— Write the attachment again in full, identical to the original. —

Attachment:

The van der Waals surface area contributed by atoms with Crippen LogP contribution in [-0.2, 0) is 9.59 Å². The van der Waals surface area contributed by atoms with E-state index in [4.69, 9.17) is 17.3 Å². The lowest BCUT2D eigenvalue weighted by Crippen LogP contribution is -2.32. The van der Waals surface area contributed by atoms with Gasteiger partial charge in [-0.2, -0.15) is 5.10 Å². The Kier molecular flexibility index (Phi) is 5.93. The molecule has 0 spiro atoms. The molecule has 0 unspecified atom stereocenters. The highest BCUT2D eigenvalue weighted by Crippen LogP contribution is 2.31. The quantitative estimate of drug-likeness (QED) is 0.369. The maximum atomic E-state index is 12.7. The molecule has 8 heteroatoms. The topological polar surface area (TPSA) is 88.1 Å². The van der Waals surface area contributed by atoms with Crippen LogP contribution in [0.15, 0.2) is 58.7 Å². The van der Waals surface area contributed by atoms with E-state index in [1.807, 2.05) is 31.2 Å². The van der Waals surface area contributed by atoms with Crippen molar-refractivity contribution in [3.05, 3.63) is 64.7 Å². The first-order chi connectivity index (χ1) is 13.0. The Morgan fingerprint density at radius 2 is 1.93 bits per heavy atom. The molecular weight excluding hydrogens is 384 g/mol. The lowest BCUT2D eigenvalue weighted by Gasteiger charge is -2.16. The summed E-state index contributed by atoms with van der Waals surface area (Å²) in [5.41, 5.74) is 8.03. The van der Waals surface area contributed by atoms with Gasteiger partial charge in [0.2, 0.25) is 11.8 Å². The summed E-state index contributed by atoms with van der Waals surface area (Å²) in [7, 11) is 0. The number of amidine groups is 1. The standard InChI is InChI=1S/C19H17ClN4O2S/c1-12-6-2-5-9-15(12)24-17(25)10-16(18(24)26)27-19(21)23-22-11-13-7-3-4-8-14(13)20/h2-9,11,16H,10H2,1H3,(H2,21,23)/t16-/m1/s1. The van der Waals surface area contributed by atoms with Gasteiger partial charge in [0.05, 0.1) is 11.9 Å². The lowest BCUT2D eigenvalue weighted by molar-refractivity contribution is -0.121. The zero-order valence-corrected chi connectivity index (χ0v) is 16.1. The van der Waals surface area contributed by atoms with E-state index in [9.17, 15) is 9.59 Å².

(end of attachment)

The van der Waals surface area contributed by atoms with Crippen LogP contribution in [-0.2, 0) is 9.59 Å². The van der Waals surface area contributed by atoms with E-state index in [4.69, 9.17) is 17.3 Å². The lowest BCUT2D eigenvalue weighted by Crippen LogP contribution is -2.32. The van der Waals surface area contributed by atoms with Gasteiger partial charge in [-0.2, -0.15) is 5.10 Å². The Kier molecular flexibility index (Phi) is 5.93. The molecule has 0 spiro atoms. The molecule has 0 unspecified atom stereocenters. The highest BCUT2D eigenvalue weighted by Crippen LogP contribution is 2.31. The quantitative estimate of drug-likeness (QED) is 0.369. The maximum atomic E-state index is 12.7. The molecule has 8 heteroatoms. The topological polar surface area (TPSA) is 88.1 Å². The van der Waals surface area contributed by atoms with Crippen LogP contribution in [0.15, 0.2) is 58.7 Å². The van der Waals surface area contributed by atoms with E-state index in [1.807, 2.05) is 31.2 Å². The van der Waals surface area contributed by atoms with Crippen molar-refractivity contribution in [3.05, 3.63) is 64.7 Å². The first-order chi connectivity index (χ1) is 13.0. The Morgan fingerprint density at radius 2 is 1.93 bits per heavy atom. The molecular weight excluding hydrogens is 384 g/mol. The lowest BCUT2D eigenvalue weighted by Gasteiger charge is -2.16. The summed E-state index contributed by atoms with van der Waals surface area (Å²) in [5.41, 5.74) is 8.03. The van der Waals surface area contributed by atoms with Gasteiger partial charge in [0.2, 0.25) is 11.8 Å². The summed E-state index contributed by atoms with van der Waals surface area (Å²) in [7, 11) is 0. The number of amidine groups is 1. The standard InChI is InChI=1S/C19H17ClN4O2S/c1-12-6-2-5-9-15(12)24-17(25)10-16(18(24)26)27-19(21)23-22-11-13-7-3-4-8-14(13)20/h2-9,11,16H,10H2,1H3,(H2,21,23)/t16-/m1/s1. The van der Waals surface area contributed by atoms with Gasteiger partial charge in [0.05, 0.1) is 11.9 Å². The lowest BCUT2D eigenvalue weighted by molar-refractivity contribution is -0.121. The zero-order valence-corrected chi connectivity index (χ0v) is 16.1. The van der Waals surface area contributed by atoms with E-state index in [9.17, 15) is 9.59 Å².